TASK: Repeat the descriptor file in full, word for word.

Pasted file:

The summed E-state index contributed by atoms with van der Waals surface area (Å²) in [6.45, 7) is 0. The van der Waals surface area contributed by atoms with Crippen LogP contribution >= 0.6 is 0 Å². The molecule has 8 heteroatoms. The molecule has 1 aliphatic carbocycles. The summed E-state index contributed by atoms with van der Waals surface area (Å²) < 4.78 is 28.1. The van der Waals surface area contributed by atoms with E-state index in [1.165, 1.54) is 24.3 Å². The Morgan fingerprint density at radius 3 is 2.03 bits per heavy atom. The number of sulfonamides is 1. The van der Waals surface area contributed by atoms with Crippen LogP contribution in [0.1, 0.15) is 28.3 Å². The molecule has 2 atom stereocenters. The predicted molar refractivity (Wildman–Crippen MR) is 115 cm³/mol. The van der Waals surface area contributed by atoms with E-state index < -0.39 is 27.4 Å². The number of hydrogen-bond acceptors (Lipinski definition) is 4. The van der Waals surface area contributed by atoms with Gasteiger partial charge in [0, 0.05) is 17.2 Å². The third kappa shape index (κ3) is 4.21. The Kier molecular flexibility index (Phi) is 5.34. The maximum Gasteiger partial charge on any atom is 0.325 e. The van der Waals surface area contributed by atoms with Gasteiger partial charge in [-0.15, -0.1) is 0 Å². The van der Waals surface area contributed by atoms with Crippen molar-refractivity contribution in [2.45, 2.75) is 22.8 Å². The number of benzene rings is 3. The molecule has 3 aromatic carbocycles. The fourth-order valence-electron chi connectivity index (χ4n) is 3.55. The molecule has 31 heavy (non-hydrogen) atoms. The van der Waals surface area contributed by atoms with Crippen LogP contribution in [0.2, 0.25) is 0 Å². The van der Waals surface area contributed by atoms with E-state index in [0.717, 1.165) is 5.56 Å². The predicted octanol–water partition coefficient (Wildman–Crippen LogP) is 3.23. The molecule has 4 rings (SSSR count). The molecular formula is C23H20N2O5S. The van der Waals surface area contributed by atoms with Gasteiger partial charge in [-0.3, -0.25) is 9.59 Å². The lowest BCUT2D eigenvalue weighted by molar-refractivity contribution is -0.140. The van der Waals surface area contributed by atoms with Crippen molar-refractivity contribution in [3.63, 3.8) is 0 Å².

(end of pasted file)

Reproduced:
The summed E-state index contributed by atoms with van der Waals surface area (Å²) in [6.45, 7) is 0. The van der Waals surface area contributed by atoms with Crippen LogP contribution >= 0.6 is 0 Å². The molecule has 8 heteroatoms. The molecule has 1 aliphatic carbocycles. The summed E-state index contributed by atoms with van der Waals surface area (Å²) < 4.78 is 28.1. The van der Waals surface area contributed by atoms with E-state index in [1.165, 1.54) is 24.3 Å². The Morgan fingerprint density at radius 3 is 2.03 bits per heavy atom. The number of sulfonamides is 1. The van der Waals surface area contributed by atoms with Crippen LogP contribution in [0.1, 0.15) is 28.3 Å². The molecule has 2 atom stereocenters. The predicted molar refractivity (Wildman–Crippen MR) is 115 cm³/mol. The van der Waals surface area contributed by atoms with E-state index < -0.39 is 27.4 Å². The number of hydrogen-bond acceptors (Lipinski definition) is 4. The van der Waals surface area contributed by atoms with Gasteiger partial charge in [0, 0.05) is 17.2 Å². The third kappa shape index (κ3) is 4.21. The Kier molecular flexibility index (Phi) is 5.34. The maximum Gasteiger partial charge on any atom is 0.325 e. The van der Waals surface area contributed by atoms with Gasteiger partial charge in [-0.15, -0.1) is 0 Å². The van der Waals surface area contributed by atoms with Crippen molar-refractivity contribution in [2.45, 2.75) is 22.8 Å². The number of benzene rings is 3. The molecule has 3 aromatic carbocycles. The fourth-order valence-electron chi connectivity index (χ4n) is 3.55. The molecule has 31 heavy (non-hydrogen) atoms. The van der Waals surface area contributed by atoms with Crippen LogP contribution in [0.2, 0.25) is 0 Å². The van der Waals surface area contributed by atoms with E-state index in [0.717, 1.165) is 5.56 Å². The predicted octanol–water partition coefficient (Wildman–Crippen LogP) is 3.23. The molecule has 4 rings (SSSR count). The molecular formula is C23H20N2O5S. The van der Waals surface area contributed by atoms with Gasteiger partial charge in [-0.3, -0.25) is 9.59 Å². The lowest BCUT2D eigenvalue weighted by molar-refractivity contribution is -0.140. The van der Waals surface area contributed by atoms with Crippen molar-refractivity contribution in [3.63, 3.8) is 0 Å².